Life lines- What does Easter mean for you?

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By Ian Robinson, Major

Each year, Easter appears to come and go more rapidly, almost under the radar.

In contrast, the build up to Christmas seems to begin as soon as Labor Day is over. Here at Southern California Divisional Headquarters we have already held planning meetings for the Kettle Kick Off event. As early as September, Christmas decorations will appear in stores, and by November—long before Thanksgiving—we will be in the full seasonal swing.

But Easter comes and goes and a lot of people hardly notice it. Even with the slight emphasis put on the Lenten season it still doesn’t get the attention it merits. Perhaps the responses to last year’s question by the BBC in the United Kingdom give us some insight into why this season is so underwhelming to most. They asked, “What does Easter mean for you?” and here is a sampling of the responses.


• Another bank holiday—cars clogging

the roads towing caravans at 40 miles

per hour with huge tailbacks

• Easter eggs and hot cross buns that are cold

• I get two days off work.

• Just another bank holiday like all the others

• A break from the futile grind

• Myth and mirth

• No work, no getting up early, just a lazy few days off

• Our village’s annual duck race

• Traffic jams and rain

• Nothing—I’m retired and hate all religions.


These answers are not surprising in light of a recent commentary in the Guardian newspaper that said that Britain is no longer a Christian nation. In a 1985 survey, 63 percent of respondents identified themselves as Christian with 32 percent indicating that they subscribed to no religion at all.  In 2009, less than 44 percent of respondents identified themselves as Christians and just over 50 percent said they subscribe to no religion at all. Easter has lost its meaning to many people, not only in the U.K. but here in the U.S. as well. In a survey by The Barna Group, 42 percent of Americans linked Easter with the death and resurrection of Jesus Christ, and only 2 percent said they would describe Easter as the most important holiday of their faith.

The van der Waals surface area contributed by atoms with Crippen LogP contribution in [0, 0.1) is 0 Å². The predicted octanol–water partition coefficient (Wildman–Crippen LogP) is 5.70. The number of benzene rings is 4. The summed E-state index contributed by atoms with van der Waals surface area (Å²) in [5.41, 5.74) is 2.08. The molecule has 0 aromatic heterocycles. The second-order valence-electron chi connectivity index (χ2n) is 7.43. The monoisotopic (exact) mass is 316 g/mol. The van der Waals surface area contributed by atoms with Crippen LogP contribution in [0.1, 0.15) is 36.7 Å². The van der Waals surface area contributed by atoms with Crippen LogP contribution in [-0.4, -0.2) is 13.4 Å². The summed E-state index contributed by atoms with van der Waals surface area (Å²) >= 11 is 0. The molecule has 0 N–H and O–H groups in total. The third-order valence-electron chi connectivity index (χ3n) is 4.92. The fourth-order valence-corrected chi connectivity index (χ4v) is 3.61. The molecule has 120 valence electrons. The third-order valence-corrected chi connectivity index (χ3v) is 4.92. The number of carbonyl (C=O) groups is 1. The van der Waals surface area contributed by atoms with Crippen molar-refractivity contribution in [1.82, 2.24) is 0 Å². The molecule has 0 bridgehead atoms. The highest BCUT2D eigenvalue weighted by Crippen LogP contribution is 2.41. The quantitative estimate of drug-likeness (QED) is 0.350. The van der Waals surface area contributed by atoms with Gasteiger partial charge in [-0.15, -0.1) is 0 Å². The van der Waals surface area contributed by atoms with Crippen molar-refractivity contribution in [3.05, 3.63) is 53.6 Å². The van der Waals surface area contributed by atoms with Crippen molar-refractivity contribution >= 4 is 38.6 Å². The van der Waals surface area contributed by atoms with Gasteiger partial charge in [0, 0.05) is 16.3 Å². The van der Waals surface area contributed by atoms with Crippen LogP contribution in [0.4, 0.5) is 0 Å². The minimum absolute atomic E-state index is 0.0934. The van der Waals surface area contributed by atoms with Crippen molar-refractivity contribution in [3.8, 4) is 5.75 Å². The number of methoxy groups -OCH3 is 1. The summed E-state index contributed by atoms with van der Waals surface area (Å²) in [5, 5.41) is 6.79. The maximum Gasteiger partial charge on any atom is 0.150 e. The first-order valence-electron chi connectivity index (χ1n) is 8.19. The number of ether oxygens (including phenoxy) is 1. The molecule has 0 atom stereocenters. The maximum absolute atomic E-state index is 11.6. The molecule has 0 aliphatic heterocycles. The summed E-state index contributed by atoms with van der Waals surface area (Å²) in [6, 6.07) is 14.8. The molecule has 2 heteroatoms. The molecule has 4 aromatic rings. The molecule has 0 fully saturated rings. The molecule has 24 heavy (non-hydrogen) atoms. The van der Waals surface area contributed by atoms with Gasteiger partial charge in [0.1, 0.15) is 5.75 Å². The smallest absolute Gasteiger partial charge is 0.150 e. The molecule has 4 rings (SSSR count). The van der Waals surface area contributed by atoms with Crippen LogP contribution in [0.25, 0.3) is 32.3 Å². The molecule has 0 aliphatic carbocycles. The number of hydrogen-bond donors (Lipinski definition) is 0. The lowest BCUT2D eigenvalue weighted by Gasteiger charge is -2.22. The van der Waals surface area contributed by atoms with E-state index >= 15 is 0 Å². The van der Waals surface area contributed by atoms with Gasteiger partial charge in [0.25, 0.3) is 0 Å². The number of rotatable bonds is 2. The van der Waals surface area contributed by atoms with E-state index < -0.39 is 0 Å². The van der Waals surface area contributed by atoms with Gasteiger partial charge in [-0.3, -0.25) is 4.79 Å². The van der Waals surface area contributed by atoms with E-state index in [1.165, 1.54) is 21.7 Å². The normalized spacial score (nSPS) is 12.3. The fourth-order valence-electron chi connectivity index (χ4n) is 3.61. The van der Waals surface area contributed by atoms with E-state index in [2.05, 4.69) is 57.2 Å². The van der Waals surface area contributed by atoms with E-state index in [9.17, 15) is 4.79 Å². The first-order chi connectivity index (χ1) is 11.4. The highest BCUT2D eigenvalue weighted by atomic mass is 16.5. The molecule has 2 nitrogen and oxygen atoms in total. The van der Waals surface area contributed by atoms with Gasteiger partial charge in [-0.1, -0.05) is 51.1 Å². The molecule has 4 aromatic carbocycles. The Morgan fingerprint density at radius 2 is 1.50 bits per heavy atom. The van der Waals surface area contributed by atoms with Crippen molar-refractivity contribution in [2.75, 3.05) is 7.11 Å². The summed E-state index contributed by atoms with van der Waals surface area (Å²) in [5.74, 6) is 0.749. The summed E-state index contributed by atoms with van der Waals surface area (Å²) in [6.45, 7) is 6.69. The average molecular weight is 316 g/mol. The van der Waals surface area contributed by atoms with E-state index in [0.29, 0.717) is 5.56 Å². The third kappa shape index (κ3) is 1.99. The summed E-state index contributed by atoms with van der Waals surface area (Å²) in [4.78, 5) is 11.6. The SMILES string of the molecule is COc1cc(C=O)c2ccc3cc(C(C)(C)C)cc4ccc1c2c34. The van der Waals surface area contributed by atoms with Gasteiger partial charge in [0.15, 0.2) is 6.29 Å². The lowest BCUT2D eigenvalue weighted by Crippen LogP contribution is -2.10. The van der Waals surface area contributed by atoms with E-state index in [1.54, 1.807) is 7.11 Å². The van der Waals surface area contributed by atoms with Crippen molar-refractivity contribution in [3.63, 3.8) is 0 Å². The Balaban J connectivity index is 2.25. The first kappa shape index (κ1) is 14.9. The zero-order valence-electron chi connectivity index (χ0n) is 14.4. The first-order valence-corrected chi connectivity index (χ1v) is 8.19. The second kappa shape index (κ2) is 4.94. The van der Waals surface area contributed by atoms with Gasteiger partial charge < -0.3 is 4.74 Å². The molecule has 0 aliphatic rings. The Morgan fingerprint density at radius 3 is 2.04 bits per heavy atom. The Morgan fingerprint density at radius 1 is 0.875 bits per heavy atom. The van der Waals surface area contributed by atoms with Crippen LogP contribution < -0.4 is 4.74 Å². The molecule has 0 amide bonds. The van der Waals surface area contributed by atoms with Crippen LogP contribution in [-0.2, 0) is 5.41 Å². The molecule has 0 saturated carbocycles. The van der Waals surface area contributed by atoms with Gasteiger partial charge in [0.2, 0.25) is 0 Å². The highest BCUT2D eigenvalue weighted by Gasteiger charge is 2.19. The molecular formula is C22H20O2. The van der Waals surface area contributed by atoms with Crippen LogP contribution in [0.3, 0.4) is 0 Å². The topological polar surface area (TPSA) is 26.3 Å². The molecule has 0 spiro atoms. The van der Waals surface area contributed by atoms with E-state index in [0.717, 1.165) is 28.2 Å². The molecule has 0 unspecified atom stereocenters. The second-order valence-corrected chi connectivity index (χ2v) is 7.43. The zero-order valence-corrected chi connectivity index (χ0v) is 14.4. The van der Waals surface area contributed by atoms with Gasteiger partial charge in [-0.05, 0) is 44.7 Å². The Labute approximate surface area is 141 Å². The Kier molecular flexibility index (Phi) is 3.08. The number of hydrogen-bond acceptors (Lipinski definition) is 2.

So what does Easter mean for you? For me, as a child it meant waving goodbye to my dad as the coach-carrying Govan band rolled off for another Easter weekend campaign. As a young man, it meant overtime pay because I always worked during the holiday season. Twenty-six years ago our son David was born on Easter Sunday. And since becoming a fully devoted follower of Jesus Christ, I totally embrace the statement of one solitary respondent to the BBC question:


• Easter means for me that the Savior of the world, Jesus Christ, died on the                                            cross for my sins and was resurrected to give those that believe in him eternal                                        life. What a Savior—hallelujah!


Such a bold statement requires bold living. If this is what Easter means for me then my life must bring the message of the cross and the resurrection to those around me. If it does not, then I am no better than the 50 percent of British people who claim no religion at all. The Bible says, He died for all, that those who live should no longer live for themselves but for him who died for them and was raised again (2 Corinthians 4:15). That’s what Easter means for me. What does Easter mean for you?



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